Not All Habits Are Created Equal
According to a recent study by Lally and colleagues, it takes an average of 66 days to form a habit. However, the time to form a habit ranged from 18 days to 245 days amongst the participants. If you google how many days it takes to form a habit, you will find all kinds of answers from 2 weeks to 21 days to 90 days.
So, which one should you believe? How long does it really take to form a habit?
Well, it’s complicated.
The problem with setting a deadline for habit-forming is twofold – not every habit is created equal and how you think, act, and respond is unique to you.
When I say that not every habit is created equal, I mean that there are many factors that come into play when forming a new habit.
For example, are you replacing an old habit? Or are you trying something completely new that you’ve never done before? Is the desired habit challenging and/or difficult?
One person may have a hard time with cutting down on sodas, but it may be easy for you. However, you may have a hard time remembering to add veggies to your meals, while someone else is a vegetarian and can make those changes more easily. You could be the type who new habits just come easy to or the type who has to work a lot harder to make them stick. The list of factors that determines how long it will take you to turn a change into a habit goes on and on. And we don’t even fully understand all the genetic differences and environmental factors that come into play as well.
So as you can see, forming habits is complicated because we are complicated. Just as there is no one way to healthy eating, there is no one way to forming habits.
Instead, let’s not worry about how long it will take to form a habit. Let’s focus more on the signs of when an action has become a habit.
Before giving you my own opinion on habits, I wanted to dig a little deeper into what science says. After reading several articles, most said that it’s easier to replace an old habit than to stop an old habit. (Articles are all listed at the bottom of this post.)
Most also agreed that the best way to form a habit is to connect the action to a habit you already have.Best way to form a #habit is to connect the action to a habit you already have @platewithcaitClick To Tweet
For example, if you want to eat more veggies, you could place the veggies in front of an item that you use frequently in the fridge. That way you see the veggies every time you get that item out. Or if you want to cut down on sodas, put whatever your substitute is – non-sugary, of course – in front of the sodas. This way, when you open the fridge to grab a soda out of habit, you are reminded of your desire to cut down on sodas.
Ultimately, you don’t just need a plan to make your change. You need to have a strategy on how to turn it into a habit. A change may happen a few times, but a habit will last a long time.
Ok, so if you skipped to the bottom here’s what you missed…
A habit is something you do without thinking.
Spoiler alert: there is no magic number of days that it takes to form a habit. Hence why you form habits and not do habits – do you see the difference there? It’s more than just an action.
To turn an action into a habit you need to pair the action with a habit you already have.
I’ll leave you with these words of wisdom: where your treasure is, there your heart will be also.* Notice it does not say where your heart is, there your treasure will be. Instead, you practice where you want your treasure to be and your heart will follow after. The same goes for where we want to form habits – you practice the habits you want to have and your heart will follow after.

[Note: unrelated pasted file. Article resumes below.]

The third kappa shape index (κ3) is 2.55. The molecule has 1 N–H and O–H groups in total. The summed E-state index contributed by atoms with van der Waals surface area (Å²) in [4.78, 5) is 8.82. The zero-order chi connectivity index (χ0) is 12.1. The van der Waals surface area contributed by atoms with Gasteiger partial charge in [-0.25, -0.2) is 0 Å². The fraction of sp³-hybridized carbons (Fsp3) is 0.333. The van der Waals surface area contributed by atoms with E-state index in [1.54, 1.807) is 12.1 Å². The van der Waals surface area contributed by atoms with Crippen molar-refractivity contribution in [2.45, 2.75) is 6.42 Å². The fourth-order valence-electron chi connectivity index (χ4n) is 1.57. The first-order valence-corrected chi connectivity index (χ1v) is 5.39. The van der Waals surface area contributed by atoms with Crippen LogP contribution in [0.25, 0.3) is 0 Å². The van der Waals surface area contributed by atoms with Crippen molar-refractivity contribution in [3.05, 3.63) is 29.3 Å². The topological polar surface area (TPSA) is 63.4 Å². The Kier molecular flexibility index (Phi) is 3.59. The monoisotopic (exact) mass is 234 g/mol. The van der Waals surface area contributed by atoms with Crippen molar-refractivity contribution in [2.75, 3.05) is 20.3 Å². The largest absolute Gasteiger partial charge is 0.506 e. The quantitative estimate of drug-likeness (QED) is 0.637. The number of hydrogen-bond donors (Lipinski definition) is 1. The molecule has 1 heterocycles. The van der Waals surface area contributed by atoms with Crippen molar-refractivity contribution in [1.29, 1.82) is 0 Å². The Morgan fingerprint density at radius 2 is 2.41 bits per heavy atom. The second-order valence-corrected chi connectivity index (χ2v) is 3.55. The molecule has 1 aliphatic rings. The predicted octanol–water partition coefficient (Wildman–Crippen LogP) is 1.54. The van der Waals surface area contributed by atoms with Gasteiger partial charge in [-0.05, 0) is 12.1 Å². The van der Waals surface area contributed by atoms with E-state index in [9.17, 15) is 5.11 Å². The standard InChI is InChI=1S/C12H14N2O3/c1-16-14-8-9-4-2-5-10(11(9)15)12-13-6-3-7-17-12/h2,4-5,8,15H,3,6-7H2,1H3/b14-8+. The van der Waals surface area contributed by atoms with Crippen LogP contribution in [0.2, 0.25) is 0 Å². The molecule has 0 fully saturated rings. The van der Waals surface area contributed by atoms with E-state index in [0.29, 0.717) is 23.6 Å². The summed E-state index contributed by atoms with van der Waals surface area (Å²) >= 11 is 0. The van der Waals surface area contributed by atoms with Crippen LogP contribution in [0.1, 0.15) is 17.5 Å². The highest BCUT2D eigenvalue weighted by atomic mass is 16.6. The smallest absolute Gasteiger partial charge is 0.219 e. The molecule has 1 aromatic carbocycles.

What you can do now is to take note of the habits you already have – how did they become habits? What was the most recent habit you made and how did you do it? Which habits do you do now that you could pair with a habit you’re trying to start? Do you need to journal your progress or have an app to track how well you’re doing?
Did I convince you that habit forming is a practiced skill? Do you now believe that knowing when a habit is formed is more important than making a deadline to form it?
If you are convinced, leave me a comment below! If I missed anything or if you found this helpful also comment below. I would love to hear your thoughts.
As for next week, we’ll dive into our last step in making eating changes that last – how to juggle more than one change.
Obesity: https://stateofobesity.org/obesity-rates-trends-overview/ (Figure at bottom of page)
Autoimmune diseases: http://www.autoimmuneregistry.org/autoimmune-statistics
Gardner B, Lally P, Wardle J. Making health habitual: the psychology of ‘habit-formation’ and general practice. Br J Gen Pract. 2012;62(605):664-666. https://www-ncbi-nlm-nih-gov.ezproxy.library.tamu.edu/pubmed/23211256
Hull, CL. Principles of behaviour: An introduction to behaviour theory. New York: Appleton-Century Crofts. 1943.
Judah G, Gardner B, Aunger R. Forming a flossing habit: An exploratory study of the psychological determinants of habit formation. Br J Health Psychol. 2013;18(2):338-353.
Lally P, Van Jaarsveld CHM, Potts HWW, Wardle J. How habits are formed: Modeling habit formation in the real world. Eur J Soc Psychol. 2010;40:998-1009. http://repositorio.ispa.pt/bitstream/10400.12/3364/1/IJSP_998-1009.pdf
Orbell S, Verplanken B. The automatic component of habit in health behavior: Habit as cue-contingent automaticity. Health Psychol. 2010;29(4):374-383.
Wood W, Quinn J, Kashy DA. Habits in everyday life: Thought, emotion and action. J Pers Soc Psychol. 2002;83:1281–1297.
*Matthew 6:21, ESV